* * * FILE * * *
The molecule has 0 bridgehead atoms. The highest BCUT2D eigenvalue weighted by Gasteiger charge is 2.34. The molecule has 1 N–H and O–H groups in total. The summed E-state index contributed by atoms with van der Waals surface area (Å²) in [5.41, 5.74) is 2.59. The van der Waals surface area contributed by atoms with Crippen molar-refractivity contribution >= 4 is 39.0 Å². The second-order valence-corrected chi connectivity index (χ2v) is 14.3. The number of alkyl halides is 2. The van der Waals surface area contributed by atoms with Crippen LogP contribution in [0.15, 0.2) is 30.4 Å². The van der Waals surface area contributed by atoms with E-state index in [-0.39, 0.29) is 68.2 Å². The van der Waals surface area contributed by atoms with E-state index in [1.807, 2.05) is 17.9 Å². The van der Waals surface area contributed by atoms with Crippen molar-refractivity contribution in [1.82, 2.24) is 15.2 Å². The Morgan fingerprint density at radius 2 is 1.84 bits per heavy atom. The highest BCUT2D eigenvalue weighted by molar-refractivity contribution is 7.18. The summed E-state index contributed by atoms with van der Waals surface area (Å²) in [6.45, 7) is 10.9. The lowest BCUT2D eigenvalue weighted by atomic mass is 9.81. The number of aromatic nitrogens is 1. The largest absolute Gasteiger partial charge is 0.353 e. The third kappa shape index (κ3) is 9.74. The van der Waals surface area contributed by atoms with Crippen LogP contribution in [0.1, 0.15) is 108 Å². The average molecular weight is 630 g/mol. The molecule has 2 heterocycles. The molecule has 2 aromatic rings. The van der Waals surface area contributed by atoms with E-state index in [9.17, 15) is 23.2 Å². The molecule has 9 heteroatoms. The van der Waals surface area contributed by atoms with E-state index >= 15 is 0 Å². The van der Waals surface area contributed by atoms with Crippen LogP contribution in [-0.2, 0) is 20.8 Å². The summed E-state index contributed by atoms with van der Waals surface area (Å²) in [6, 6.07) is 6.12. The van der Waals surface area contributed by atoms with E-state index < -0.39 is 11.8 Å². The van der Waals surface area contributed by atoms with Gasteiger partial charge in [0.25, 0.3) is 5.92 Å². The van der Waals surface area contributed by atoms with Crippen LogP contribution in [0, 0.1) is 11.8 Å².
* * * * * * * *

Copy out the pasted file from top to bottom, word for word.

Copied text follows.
The molecule has 0 bridgehead atoms. The highest BCUT2D eigenvalue weighted by Gasteiger charge is 2.34. The molecule has 1 N–H and O–H groups in total. The summed E-state index contributed by atoms with van der Waals surface area (Å²) in [5.41, 5.74) is 2.59. The van der Waals surface area contributed by atoms with Crippen molar-refractivity contribution >= 4 is 39.0 Å². The second-order valence-corrected chi connectivity index (χ2v) is 14.3. The number of alkyl halides is 2. The van der Waals surface area contributed by atoms with Crippen LogP contribution in [0.15, 0.2) is 30.4 Å². The van der Waals surface area contributed by atoms with E-state index in [-0.39, 0.29) is 68.2 Å². The van der Waals surface area contributed by atoms with E-state index in [1.807, 2.05) is 17.9 Å². The van der Waals surface area contributed by atoms with Crippen molar-refractivity contribution in [1.82, 2.24) is 15.2 Å². The Morgan fingerprint density at radius 2 is 1.84 bits per heavy atom. The highest BCUT2D eigenvalue weighted by molar-refractivity contribution is 7.18. The summed E-state index contributed by atoms with van der Waals surface area (Å²) in [6.45, 7) is 10.9. The lowest BCUT2D eigenvalue weighted by atomic mass is 9.81. The number of aromatic nitrogens is 1. The largest absolute Gasteiger partial charge is 0.353 e. The third kappa shape index (κ3) is 9.74. The van der Waals surface area contributed by atoms with Crippen LogP contribution in [0.1, 0.15) is 108 Å². The average molecular weight is 630 g/mol. The molecule has 2 heterocycles. The molecule has 2 aromatic rings. The van der Waals surface area contributed by atoms with E-state index in [9.17, 15) is 23.2 Å². The molecule has 9 heteroatoms. The van der Waals surface area contributed by atoms with E-state index >= 15 is 0 Å². The van der Waals surface area contributed by atoms with Crippen LogP contribution in [-0.2, 0) is 20.8 Å². The summed E-state index contributed by atoms with van der Waals surface area (Å²) in [6, 6.07) is 6.12. The van der Waals surface area contributed by atoms with E-state index < -0.39 is 11.8 Å². The van der Waals surface area contributed by atoms with Gasteiger partial charge in [0.25, 0.3) is 5.92 Å². The van der Waals surface area contributed by atoms with Crippen LogP contribution in [0, 0.1) is 11.8 Å².